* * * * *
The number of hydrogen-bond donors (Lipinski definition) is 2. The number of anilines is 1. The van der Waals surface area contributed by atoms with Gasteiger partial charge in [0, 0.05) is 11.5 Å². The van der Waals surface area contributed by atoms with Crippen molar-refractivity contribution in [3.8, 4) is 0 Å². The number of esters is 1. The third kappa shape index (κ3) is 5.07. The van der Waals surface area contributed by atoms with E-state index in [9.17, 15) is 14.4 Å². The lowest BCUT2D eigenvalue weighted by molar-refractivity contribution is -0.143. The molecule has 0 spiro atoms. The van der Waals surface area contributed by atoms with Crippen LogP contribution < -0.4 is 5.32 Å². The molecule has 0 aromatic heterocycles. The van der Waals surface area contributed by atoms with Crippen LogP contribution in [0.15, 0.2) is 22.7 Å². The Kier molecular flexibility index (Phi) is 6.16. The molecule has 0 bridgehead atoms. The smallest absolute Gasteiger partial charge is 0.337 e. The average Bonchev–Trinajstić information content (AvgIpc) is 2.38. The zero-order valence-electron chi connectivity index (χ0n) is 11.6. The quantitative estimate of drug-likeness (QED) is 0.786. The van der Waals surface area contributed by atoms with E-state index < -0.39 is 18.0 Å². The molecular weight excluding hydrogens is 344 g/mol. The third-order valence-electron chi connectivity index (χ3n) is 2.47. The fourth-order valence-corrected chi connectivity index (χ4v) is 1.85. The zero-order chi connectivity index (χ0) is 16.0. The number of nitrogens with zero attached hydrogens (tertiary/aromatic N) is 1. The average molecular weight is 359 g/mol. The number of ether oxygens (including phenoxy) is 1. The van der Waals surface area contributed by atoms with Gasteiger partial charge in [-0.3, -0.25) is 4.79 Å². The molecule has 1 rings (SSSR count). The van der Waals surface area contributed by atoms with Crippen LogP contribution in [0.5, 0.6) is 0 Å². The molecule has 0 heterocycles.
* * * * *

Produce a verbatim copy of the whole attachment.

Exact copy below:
The number of hydrogen-bond donors (Lipinski definition) is 2. The number of anilines is 1. The van der Waals surface area contributed by atoms with Gasteiger partial charge in [0, 0.05) is 11.5 Å². The van der Waals surface area contributed by atoms with Crippen molar-refractivity contribution in [3.8, 4) is 0 Å². The number of esters is 1. The third kappa shape index (κ3) is 5.07. The van der Waals surface area contributed by atoms with E-state index in [9.17, 15) is 14.4 Å². The lowest BCUT2D eigenvalue weighted by molar-refractivity contribution is -0.143. The molecule has 0 spiro atoms. The van der Waals surface area contributed by atoms with Crippen LogP contribution < -0.4 is 5.32 Å². The molecule has 0 aromatic heterocycles. The van der Waals surface area contributed by atoms with Crippen LogP contribution in [0.15, 0.2) is 22.7 Å². The Kier molecular flexibility index (Phi) is 6.16. The molecule has 0 bridgehead atoms. The smallest absolute Gasteiger partial charge is 0.337 e. The average Bonchev–Trinajstić information content (AvgIpc) is 2.38. The zero-order valence-electron chi connectivity index (χ0n) is 11.6. The quantitative estimate of drug-likeness (QED) is 0.786. The van der Waals surface area contributed by atoms with E-state index < -0.39 is 18.0 Å². The molecular weight excluding hydrogens is 344 g/mol. The third-order valence-electron chi connectivity index (χ3n) is 2.47. The fourth-order valence-corrected chi connectivity index (χ4v) is 1.85. The zero-order chi connectivity index (χ0) is 16.0. The number of nitrogens with zero attached hydrogens (tertiary/aromatic N) is 1. The average molecular weight is 359 g/mol. The number of ether oxygens (including phenoxy) is 1. The van der Waals surface area contributed by atoms with Gasteiger partial charge in [-0.3, -0.25) is 4.79 Å². The molecule has 1 rings (SSSR count). The van der Waals surface area contributed by atoms with Crippen LogP contribution in [0.5, 0.6) is 0 Å². The molecule has 0 heterocycles.